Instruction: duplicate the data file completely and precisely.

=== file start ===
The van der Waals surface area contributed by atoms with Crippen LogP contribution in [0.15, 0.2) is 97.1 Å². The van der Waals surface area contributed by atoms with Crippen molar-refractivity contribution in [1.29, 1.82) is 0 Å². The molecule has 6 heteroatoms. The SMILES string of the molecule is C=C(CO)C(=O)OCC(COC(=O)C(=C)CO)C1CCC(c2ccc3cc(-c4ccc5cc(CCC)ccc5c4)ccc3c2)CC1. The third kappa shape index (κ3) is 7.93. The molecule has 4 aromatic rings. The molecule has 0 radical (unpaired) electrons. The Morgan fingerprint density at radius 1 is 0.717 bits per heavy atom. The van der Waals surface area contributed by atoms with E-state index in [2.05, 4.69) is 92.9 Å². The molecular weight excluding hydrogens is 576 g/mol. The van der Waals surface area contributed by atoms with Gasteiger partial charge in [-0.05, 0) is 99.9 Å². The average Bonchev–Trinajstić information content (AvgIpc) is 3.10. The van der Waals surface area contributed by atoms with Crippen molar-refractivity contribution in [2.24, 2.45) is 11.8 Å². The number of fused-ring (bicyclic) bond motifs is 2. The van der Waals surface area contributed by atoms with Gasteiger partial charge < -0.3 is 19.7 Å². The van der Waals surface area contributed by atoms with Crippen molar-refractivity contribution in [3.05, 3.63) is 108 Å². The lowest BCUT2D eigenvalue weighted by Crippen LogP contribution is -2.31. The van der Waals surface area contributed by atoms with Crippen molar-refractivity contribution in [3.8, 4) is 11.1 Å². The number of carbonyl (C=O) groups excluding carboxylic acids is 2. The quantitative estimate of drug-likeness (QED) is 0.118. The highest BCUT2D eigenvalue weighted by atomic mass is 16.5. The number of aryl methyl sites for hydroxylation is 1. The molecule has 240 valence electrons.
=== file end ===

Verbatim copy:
The van der Waals surface area contributed by atoms with Crippen LogP contribution in [0.15, 0.2) is 97.1 Å². The van der Waals surface area contributed by atoms with Crippen molar-refractivity contribution in [1.29, 1.82) is 0 Å². The molecule has 6 heteroatoms. The SMILES string of the molecule is C=C(CO)C(=O)OCC(COC(=O)C(=C)CO)C1CCC(c2ccc3cc(-c4ccc5cc(CCC)ccc5c4)ccc3c2)CC1. The third kappa shape index (κ3) is 7.93. The molecule has 4 aromatic rings. The molecule has 0 radical (unpaired) electrons. The Morgan fingerprint density at radius 1 is 0.717 bits per heavy atom. The van der Waals surface area contributed by atoms with E-state index in [2.05, 4.69) is 92.9 Å². The molecular weight excluding hydrogens is 576 g/mol. The van der Waals surface area contributed by atoms with Gasteiger partial charge in [-0.05, 0) is 99.9 Å². The average Bonchev–Trinajstić information content (AvgIpc) is 3.10. The van der Waals surface area contributed by atoms with Crippen molar-refractivity contribution in [2.24, 2.45) is 11.8 Å². The number of fused-ring (bicyclic) bond motifs is 2. The van der Waals surface area contributed by atoms with Gasteiger partial charge < -0.3 is 19.7 Å². The van der Waals surface area contributed by atoms with Crippen molar-refractivity contribution in [3.05, 3.63) is 108 Å². The lowest BCUT2D eigenvalue weighted by Crippen LogP contribution is -2.31. The van der Waals surface area contributed by atoms with Crippen molar-refractivity contribution in [3.8, 4) is 11.1 Å². The number of carbonyl (C=O) groups excluding carboxylic acids is 2. The quantitative estimate of drug-likeness (QED) is 0.118. The highest BCUT2D eigenvalue weighted by atomic mass is 16.5. The number of aryl methyl sites for hydroxylation is 1. The molecule has 240 valence electrons.